By Larry Canning
WATCHING Tim Clark make the winning putt in the Canadian Open, with his Odyssey White Hot 2-Ball Broom Stick Putter, has prompted not only me, but a bunch of other disillusioned golfers to throw more verbal darts in the general direction of the Clubhouse at St Andrews.
Clark, who happens to be one of the nicest blokes playing the game, was one of the more vocal players arguing to prevent the R&A and its trans-Atlantic doyen’s of wisdom, the USGA from outlawing the anchored stroke back in 2012. The rule change will come into effect on January 1st 2016.
The 38-year-old South African has used a long putter since he was in his teens because as he describes It, “It’s out of necessity”. This bloke simply has no other choice due to a congenital problem with his arms which prevents him from supinating his wrists and causes discomfort when he tries to use a short putter. [See: Tim Clark struggles back into the winners circle]
Coincidentally, on the same day, another long term broom stick wielder Bernard Langer made absolute mincemeat of the field during the Senior British Open when he took the title by a record 13 strokes. Bernie may not have a congenital issue with his arms but his famous battle with the dreaded yips, which nearly forced him off the tour, is clearly a medical issue as well.
For those of you who think “it’s all in the head”, just ask any chronic sufferer, but for your own safety, make sure your standing outside a broom-putter length away from that person.
I have a friend at Mount Broughton Golf Club who plays golf because he loves it. He also has a medical problem preventing him for using the normal length putter. With the date of this destructive new rule looming, my mate is trying everything from head weighted, shaft weighted, butt weighted, to buying a heavier golf bag and putting on weight himself….but sadly with no result.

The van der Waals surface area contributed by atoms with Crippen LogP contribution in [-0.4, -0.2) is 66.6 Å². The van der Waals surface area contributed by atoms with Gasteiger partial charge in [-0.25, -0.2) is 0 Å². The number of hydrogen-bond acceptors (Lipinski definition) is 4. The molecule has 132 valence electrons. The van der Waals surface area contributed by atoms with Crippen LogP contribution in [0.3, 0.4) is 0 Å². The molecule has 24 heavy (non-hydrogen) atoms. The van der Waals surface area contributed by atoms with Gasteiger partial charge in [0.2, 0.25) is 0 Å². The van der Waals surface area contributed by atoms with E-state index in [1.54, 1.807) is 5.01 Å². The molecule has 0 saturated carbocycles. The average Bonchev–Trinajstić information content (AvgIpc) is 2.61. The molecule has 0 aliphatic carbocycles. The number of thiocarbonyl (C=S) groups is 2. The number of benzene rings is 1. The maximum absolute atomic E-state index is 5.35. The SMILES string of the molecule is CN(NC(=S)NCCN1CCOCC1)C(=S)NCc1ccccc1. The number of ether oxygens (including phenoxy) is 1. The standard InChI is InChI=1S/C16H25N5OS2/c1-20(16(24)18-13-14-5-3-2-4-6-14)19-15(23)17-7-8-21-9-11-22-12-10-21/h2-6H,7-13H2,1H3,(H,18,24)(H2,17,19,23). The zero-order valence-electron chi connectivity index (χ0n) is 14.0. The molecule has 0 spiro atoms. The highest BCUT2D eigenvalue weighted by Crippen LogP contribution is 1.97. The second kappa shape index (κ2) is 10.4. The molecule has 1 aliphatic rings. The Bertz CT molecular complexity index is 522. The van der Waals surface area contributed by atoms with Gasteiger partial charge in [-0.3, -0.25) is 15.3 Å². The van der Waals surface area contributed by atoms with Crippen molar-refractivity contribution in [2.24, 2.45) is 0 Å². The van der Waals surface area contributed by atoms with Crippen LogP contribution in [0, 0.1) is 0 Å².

He is now wondering how he will be able to continue playing the game he loves and constantly asks me if there’s is any good news coming down from the R&A regarding Amateurs having to change.
The only chance we had of being heard by the R&A and the USGA, was a submission by the President of the US Professional Golf Association, Ted Bishop to the Amateur governing body asking for an extension on the date for amateur golfers. Bishop, who has been against the ban since it was first mooted, referred to his proposal as a “Grand Father Period” to allow amateurs some more time to find another way to overcome their issues and teaching professionals a longer period to find ways to help prevent their pupils from taking up tennis.
Bishop said during the Masters in April, when he told R&A Chief Executive Peter Dawson, that the PGA of America was looking after the best interests of the amateur golfer, Dawson pointed a finger at him and said, “That’s not your role.” Incidentally, Dawson has announced his retirement on September 2015… three months before the carnage begins.
Needless to say The US PGA’s submission was refused and the date for all long putter golfers to find another sport remains 1st Jan 2016.
Who do the R&A talk to when a decision like this are made? Tiger Woods, Jack Nicklaus and Arnold Palmer? Or the people who work bloody hard all week so they can afford to have a hit on the weekend with their mates without humiliating themselves?
Then you read where the R&A proclaim to being committed to promoting and sustaining golf all over the world. What about this mission statement from the USGA on their website?- “The United States Golf Association promotes and conserves the true spirit of the game of golf as embodied in its ancient and honorable traditions. It acts in the best interests of the game for the continued enjoyment of those who love and play it.”
Maybe they need to listen to “those who love and play the game”!
Clearly they haven’t spoken to my mate at Mount Broughton Golf Club.